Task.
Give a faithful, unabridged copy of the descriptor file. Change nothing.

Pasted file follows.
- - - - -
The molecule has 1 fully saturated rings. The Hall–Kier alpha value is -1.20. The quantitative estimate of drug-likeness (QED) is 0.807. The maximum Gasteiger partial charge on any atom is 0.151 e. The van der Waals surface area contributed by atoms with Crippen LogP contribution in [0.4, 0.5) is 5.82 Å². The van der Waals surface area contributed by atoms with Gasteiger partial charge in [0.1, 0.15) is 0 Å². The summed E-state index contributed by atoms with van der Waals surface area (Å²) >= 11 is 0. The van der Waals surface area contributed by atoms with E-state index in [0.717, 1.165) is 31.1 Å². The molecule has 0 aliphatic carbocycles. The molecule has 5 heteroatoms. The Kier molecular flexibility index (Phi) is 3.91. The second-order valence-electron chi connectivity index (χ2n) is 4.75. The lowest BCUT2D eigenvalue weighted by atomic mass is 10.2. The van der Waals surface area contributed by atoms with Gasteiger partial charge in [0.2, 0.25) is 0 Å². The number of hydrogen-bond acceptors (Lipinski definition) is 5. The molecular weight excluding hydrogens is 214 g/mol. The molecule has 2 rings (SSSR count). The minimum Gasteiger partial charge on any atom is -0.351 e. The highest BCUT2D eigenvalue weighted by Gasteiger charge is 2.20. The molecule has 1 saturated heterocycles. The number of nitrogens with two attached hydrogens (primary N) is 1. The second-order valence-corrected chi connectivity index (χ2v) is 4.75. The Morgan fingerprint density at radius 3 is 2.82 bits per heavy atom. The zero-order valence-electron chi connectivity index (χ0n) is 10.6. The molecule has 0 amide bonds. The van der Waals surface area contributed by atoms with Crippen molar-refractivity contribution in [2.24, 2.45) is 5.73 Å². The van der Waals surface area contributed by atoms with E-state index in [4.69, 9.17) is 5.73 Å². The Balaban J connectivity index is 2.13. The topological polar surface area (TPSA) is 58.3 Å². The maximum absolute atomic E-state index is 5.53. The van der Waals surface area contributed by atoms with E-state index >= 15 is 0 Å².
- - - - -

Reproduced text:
The molecule has 1 fully saturated rings. The Hall–Kier alpha value is -1.20. The quantitative estimate of drug-likeness (QED) is 0.807. The maximum Gasteiger partial charge on any atom is 0.151 e. The van der Waals surface area contributed by atoms with Crippen LogP contribution in [0.4, 0.5) is 5.82 Å². The van der Waals surface area contributed by atoms with Gasteiger partial charge in [0.1, 0.15) is 0 Å². The summed E-state index contributed by atoms with van der Waals surface area (Å²) >= 11 is 0. The van der Waals surface area contributed by atoms with E-state index in [0.717, 1.165) is 31.1 Å². The molecule has 0 aliphatic carbocycles. The molecule has 5 heteroatoms. The Kier molecular flexibility index (Phi) is 3.91. The second-order valence-electron chi connectivity index (χ2n) is 4.75. The lowest BCUT2D eigenvalue weighted by atomic mass is 10.2. The van der Waals surface area contributed by atoms with Gasteiger partial charge in [0.2, 0.25) is 0 Å². The number of hydrogen-bond acceptors (Lipinski definition) is 5. The molecular weight excluding hydrogens is 214 g/mol. The molecule has 2 rings (SSSR count). The minimum Gasteiger partial charge on any atom is -0.351 e. The highest BCUT2D eigenvalue weighted by Gasteiger charge is 2.20. The molecule has 1 saturated heterocycles. The number of nitrogens with two attached hydrogens (primary N) is 1. The second-order valence-corrected chi connectivity index (χ2v) is 4.75. The Morgan fingerprint density at radius 3 is 2.82 bits per heavy atom. The zero-order valence-electron chi connectivity index (χ0n) is 10.6. The molecule has 0 amide bonds. The van der Waals surface area contributed by atoms with Crippen molar-refractivity contribution in [2.24, 2.45) is 5.73 Å². The van der Waals surface area contributed by atoms with E-state index in [4.69, 9.17) is 5.73 Å². The Balaban J connectivity index is 2.13. The topological polar surface area (TPSA) is 58.3 Å². The maximum absolute atomic E-state index is 5.53. The van der Waals surface area contributed by atoms with E-state index >= 15 is 0 Å².